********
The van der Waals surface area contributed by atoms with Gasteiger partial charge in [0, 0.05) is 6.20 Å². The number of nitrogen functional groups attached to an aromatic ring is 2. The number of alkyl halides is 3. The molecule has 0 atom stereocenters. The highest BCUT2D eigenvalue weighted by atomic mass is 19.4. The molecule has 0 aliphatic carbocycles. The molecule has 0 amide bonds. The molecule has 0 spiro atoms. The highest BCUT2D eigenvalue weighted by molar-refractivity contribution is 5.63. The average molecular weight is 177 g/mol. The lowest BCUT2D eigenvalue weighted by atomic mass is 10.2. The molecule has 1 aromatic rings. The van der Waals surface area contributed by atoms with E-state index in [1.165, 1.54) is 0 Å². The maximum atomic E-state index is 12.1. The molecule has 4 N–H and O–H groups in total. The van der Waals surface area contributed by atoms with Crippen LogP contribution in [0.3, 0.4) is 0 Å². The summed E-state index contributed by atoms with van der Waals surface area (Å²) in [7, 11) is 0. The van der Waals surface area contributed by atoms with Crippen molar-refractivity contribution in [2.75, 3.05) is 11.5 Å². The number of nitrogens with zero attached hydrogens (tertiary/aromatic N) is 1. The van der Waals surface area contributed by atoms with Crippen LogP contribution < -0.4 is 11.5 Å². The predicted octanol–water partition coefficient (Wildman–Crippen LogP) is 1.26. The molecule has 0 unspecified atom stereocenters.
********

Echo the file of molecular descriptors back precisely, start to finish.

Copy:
The van der Waals surface area contributed by atoms with Gasteiger partial charge in [0, 0.05) is 6.20 Å². The number of nitrogen functional groups attached to an aromatic ring is 2. The number of alkyl halides is 3. The molecule has 0 atom stereocenters. The highest BCUT2D eigenvalue weighted by atomic mass is 19.4. The molecule has 0 aliphatic carbocycles. The molecule has 0 amide bonds. The molecule has 0 spiro atoms. The highest BCUT2D eigenvalue weighted by molar-refractivity contribution is 5.63. The average molecular weight is 177 g/mol. The lowest BCUT2D eigenvalue weighted by atomic mass is 10.2. The molecule has 1 aromatic rings. The van der Waals surface area contributed by atoms with E-state index in [1.165, 1.54) is 0 Å². The maximum atomic E-state index is 12.1. The molecule has 4 N–H and O–H groups in total. The van der Waals surface area contributed by atoms with Crippen LogP contribution in [0.3, 0.4) is 0 Å². The summed E-state index contributed by atoms with van der Waals surface area (Å²) in [7, 11) is 0. The van der Waals surface area contributed by atoms with Crippen molar-refractivity contribution in [2.75, 3.05) is 11.5 Å². The number of nitrogens with zero attached hydrogens (tertiary/aromatic N) is 1. The van der Waals surface area contributed by atoms with Crippen LogP contribution < -0.4 is 11.5 Å². The predicted octanol–water partition coefficient (Wildman–Crippen LogP) is 1.26. The molecule has 0 unspecified atom stereocenters.